Wednesday, April 21, 2010

The Christian Life is a Love Affair of the Heart

OK. So after many delays, here is The Heart of the Family - part 3: The Christian Life is a Love Affair of the Heart....

Brent Curtis opens his book,
The Sacred Romance, with the words, “For above all else, the Christian life is a love affair of the heart” (p8). In fact, Augustine (author of Confessions, and City of God) asserted that, “the whole life of the good Christian is holy longing.” The whole of my Christian life is defined by what I long after? My entire life is defined by whom or what I love and whom or what loves me? Above all other things? In short, yes. Let me digress to help make this point.

Last May I read the book,
The Shack by Wm. Paul Young. I really enjoyed it, but for some spontaneous reason, I got the feeling that I never really finished reading it and I should do so immediately. I flipped open the book near the end and landed in chapter 14 – Verbs and other Freedoms. The subtitle of this chapter is, “God is a Verb.” God started moving.

The main character, Mack, is conversing with God and asking questions such as, “How come I am not able to tell when you’re around?” God answers, “For you to know or not has nothing at all to do with whether I am actually here or not….You will learn to hear my thoughts in yours…you will better begin to recognize my voice as we continue to grow our relationship” (p196).

A few pages later, Mack asks another question. “Why do you love me, when I have nothing to offer you?” And here comes the beginning of “God is a Verb.”

“It should be very freeing to know that you can offer us (the Triune God) nothing, at least not anything that can add or take away from who we are…That should alleviate any pressure to perform.”

This conversation chases Mack’s concern over what God expects of him after his encounter with God in the
The Shack is over, and God rebukes Mack. “When I hear language abused in favor of rules over sharing life with us, it is difficult for me to remain silent.” The abuse was the word ‘expectations.’ Mack was being admonished because he was looking for rules to live by (God’s expectations of him) and not reveling in the freedom of living in Christ. God continues…

“Those who are afraid of freedom are those who cannot trust us to live in them. Trying to keep the law is actually a declaration of independence, a way of keeping control.” The conversation continued. “Enforcing rules, especially in its more subtle expression like responsibility and expectation, are a vain attempt to create certainty out of uncertainty….I will take a verb over a noun anytime.”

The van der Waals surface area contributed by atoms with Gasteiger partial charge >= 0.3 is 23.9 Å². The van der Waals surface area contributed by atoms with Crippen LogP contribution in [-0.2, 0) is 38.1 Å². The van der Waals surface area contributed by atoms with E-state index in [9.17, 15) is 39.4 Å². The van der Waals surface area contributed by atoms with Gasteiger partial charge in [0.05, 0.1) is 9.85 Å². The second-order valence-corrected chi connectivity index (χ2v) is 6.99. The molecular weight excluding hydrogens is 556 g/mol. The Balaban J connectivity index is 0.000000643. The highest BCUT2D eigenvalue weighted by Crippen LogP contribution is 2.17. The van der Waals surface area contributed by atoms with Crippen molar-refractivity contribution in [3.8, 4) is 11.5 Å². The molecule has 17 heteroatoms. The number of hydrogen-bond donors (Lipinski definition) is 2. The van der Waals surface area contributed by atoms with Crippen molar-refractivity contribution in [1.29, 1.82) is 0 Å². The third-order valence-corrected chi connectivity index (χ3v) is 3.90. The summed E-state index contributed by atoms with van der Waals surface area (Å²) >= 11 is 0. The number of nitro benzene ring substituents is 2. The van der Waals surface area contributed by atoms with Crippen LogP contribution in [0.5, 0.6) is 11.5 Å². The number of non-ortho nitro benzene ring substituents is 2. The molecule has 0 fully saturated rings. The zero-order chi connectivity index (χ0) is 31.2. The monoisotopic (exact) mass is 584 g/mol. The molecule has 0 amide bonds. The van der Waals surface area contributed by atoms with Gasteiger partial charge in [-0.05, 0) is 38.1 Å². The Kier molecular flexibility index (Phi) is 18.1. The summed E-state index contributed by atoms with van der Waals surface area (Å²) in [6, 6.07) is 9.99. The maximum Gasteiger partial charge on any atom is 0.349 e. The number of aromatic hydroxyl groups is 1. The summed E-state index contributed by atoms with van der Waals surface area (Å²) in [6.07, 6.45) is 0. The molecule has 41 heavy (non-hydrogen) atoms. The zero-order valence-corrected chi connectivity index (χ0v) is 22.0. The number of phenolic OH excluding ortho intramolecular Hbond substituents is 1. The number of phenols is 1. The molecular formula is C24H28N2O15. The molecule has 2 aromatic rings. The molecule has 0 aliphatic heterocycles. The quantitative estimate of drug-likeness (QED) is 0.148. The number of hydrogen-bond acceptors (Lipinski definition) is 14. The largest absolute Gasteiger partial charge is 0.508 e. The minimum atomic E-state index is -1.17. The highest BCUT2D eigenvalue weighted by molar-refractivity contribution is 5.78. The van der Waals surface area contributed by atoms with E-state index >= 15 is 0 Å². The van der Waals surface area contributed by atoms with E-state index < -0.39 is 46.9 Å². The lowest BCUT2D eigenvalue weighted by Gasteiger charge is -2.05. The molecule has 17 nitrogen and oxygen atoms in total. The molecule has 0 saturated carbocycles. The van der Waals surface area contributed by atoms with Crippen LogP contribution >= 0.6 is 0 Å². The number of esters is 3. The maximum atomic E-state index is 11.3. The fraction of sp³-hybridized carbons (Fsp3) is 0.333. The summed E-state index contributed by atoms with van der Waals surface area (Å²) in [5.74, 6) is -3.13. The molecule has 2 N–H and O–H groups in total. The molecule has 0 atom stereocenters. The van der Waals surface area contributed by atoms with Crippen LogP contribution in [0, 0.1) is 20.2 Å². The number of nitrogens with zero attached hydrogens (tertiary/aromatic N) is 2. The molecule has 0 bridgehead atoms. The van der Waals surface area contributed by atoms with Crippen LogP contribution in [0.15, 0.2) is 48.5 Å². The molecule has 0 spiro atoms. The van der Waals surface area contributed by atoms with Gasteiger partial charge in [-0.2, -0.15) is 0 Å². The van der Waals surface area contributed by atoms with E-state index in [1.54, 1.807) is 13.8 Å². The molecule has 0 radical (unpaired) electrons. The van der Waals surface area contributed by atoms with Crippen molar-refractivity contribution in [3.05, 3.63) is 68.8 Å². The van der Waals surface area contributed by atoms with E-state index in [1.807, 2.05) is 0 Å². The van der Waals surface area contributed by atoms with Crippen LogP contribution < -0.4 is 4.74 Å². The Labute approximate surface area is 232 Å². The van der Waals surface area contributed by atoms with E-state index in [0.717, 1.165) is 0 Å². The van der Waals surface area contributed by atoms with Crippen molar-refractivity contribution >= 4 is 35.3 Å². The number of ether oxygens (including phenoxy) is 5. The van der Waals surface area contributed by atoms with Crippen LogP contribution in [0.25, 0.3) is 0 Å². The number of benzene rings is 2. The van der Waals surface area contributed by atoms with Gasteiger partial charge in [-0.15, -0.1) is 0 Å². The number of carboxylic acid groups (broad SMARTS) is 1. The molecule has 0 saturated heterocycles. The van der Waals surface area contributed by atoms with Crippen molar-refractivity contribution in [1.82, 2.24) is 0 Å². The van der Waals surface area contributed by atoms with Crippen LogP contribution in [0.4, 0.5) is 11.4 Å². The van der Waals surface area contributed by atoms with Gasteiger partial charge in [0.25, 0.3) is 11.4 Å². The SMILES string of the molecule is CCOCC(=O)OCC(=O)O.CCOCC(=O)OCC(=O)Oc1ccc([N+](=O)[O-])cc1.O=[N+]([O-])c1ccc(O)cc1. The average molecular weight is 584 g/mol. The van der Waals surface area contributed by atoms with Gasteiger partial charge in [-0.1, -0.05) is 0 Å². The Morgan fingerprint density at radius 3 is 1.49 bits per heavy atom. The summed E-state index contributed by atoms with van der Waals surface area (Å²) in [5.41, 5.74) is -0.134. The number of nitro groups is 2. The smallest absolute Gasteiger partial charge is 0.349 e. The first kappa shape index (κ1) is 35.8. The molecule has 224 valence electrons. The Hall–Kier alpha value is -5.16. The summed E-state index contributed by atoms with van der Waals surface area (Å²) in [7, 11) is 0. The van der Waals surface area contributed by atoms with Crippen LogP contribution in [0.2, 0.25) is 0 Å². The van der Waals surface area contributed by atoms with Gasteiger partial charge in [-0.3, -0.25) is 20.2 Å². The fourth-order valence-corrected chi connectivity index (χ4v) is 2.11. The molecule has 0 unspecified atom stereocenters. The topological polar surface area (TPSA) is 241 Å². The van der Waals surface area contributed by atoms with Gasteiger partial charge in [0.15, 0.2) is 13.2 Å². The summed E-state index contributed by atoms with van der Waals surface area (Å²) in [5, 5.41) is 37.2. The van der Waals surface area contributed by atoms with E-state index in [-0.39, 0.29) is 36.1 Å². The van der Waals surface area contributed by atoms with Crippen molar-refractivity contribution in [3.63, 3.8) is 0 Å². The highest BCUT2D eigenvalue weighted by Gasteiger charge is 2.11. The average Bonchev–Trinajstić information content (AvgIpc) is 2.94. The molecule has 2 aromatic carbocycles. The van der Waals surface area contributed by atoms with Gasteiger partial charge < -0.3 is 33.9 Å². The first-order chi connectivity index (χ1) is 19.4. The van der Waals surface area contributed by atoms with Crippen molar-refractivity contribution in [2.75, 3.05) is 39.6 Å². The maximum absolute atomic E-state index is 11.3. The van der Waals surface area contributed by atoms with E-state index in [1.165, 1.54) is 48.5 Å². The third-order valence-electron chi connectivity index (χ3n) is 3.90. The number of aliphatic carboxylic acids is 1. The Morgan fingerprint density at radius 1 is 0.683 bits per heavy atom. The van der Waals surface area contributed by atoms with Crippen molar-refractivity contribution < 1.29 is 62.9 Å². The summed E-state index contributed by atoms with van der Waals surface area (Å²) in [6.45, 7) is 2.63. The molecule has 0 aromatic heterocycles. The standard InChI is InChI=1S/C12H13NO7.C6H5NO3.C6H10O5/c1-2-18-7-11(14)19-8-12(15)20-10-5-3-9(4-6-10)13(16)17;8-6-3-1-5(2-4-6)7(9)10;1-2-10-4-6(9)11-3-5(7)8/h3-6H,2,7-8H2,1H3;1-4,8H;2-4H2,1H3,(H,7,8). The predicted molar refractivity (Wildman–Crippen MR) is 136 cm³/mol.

Huh? What do verbs and nouns have to do with all of this? Well, if you look at the word expectation (a noun) and turn it into a verb it develops into a sense of expectancy. If you look at responsibility (a noun) and turn it into a verb, it becomes the ability to respond. God is a verb. He is, He was, and He always will be. God is the great I AM. Nouns, on the other hand, “exist because there is a created universe and physical reality, but if the universe is only a mass of nouns, it is dead. Unless I AM [really is], there are no verbs, and verbs are what makes the universe alive” (p204).

God asks us to expect Him in life (the verb) and not live by striving to meet expectations (the noun). He is asking us to respond to His love; to live in freedom (to live under grace). He is not asking us to live under the yoke of responsibility (the law…which sometimes I even expand upon and create new laws in my own house!). Can we live in that kind of freedom? Can we trust Him to go before us, and to guide us in expectancy and response? We have to. For “the degree that [we] resort to expectations and responsibilities, to that degree [we] neither know [God] or trust [Him]. And to that degree…[we] live in fear” (p206).

The truth of the gospel is intended to free us to love God and others with our whole heart. It is intended to create in us holy longings; longings not to right the world of unmet expectations, but to live in a sense of expectancy about our relationships; longings not to fulfill responsibilities to our God and others, but to respond to the love affair of our heart. To the degree that we neither know the God who is wooing our heart nor love him enough to follow after the longings of His heart, to that degree we live in fear. And there is no fear in love; but perfect love casts out fear (1 John 4:18). Whom or what do you love? And whom or what are you allowing to fall in love with you? The centrality of the Gospel is clear. God is after your heart. Is your heart after God?

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